home or party), it completely ignores the other key entity accident in the leading context, which could be caused by its lower frequency in GPT-2’s initial training corpus (less than 7% of bus). Besides, even though the concepts are relevant, they are usually generic, and used repeatedly and illogically in the generated stories. Therefore, given limited information as input, it is extremely challenging for the subsequent generation without any external guidance, for instance, commonsense knowledge. And the difficulties lie in associating inter-dependent commonsense knowledge for expanding a reasonable story, handling the causal relationships, as well as deciding the temporal orders between entities and events in context.

Explicitly introducing external commonsense knowledge has been shown helpful to improve language understanding and long-range coherence of generated texts Zhou et al. (2018); Guan et al. (2019); Yang et al. (2019b). For example, for the entities in the given context of Table 1, many potentially related concepts (e.g., run over, cross street) can be inferred and predicted based on external commonsense knowledge bases such as ConceptNet Speer and Havasi (2012) and ATOMIC Sap et al. (2019). These knowledge bases contain abundant semantic knowledge of concepts and inferential knowledge for commonsense reasoning. We enhance GPT-2 with such knowledge by post-training the model on the knowledge examples constructed from these knowledge bases, which can provide additional crucial information for story generation. Empirical experiments demonstrate that training with millions of such examples helps improve the coherence and logicality of generated stories. Meanwhile, we adopt multi-task learning to address the problem of handling causal and temporal dependencies. We combine the generation objective with an auxiliary multi-label classification objective, which requires distinguishing true stories from fake stories that are constructed by randomly shuffling the sentences, replacing a sentence with a negatively sampled one, or repeating a sentence in an original story. The additional classification task empowers our model to better capture the logicality in a story implicitly, namely, modeling the causal and temporal dependencies, and inter-sentence coherence, and avoiding repetition.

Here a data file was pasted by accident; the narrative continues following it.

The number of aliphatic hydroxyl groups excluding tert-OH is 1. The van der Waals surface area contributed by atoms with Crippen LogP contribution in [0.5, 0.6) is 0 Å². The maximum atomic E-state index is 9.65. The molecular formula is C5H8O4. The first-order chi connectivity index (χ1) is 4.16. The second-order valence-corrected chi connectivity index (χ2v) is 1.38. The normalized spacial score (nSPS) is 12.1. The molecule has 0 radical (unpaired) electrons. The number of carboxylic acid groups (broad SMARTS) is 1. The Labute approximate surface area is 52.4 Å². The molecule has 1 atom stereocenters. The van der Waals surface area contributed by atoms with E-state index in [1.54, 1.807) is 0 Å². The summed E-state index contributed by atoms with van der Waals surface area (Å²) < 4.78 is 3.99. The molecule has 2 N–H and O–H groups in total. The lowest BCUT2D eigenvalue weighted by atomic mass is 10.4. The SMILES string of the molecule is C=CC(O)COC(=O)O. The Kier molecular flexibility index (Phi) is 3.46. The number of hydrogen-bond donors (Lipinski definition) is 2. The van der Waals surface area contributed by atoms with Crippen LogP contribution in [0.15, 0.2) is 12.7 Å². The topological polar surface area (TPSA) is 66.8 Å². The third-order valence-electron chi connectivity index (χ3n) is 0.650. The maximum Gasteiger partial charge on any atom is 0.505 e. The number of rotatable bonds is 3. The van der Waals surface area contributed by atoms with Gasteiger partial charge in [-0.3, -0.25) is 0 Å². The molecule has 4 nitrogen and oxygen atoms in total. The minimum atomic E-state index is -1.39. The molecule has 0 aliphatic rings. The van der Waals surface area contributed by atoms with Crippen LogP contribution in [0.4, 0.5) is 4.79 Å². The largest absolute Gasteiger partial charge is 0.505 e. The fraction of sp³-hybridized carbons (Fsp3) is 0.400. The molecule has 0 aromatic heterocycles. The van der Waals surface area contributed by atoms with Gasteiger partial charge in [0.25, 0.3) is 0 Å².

The main contributions of this paper are summarized as follows: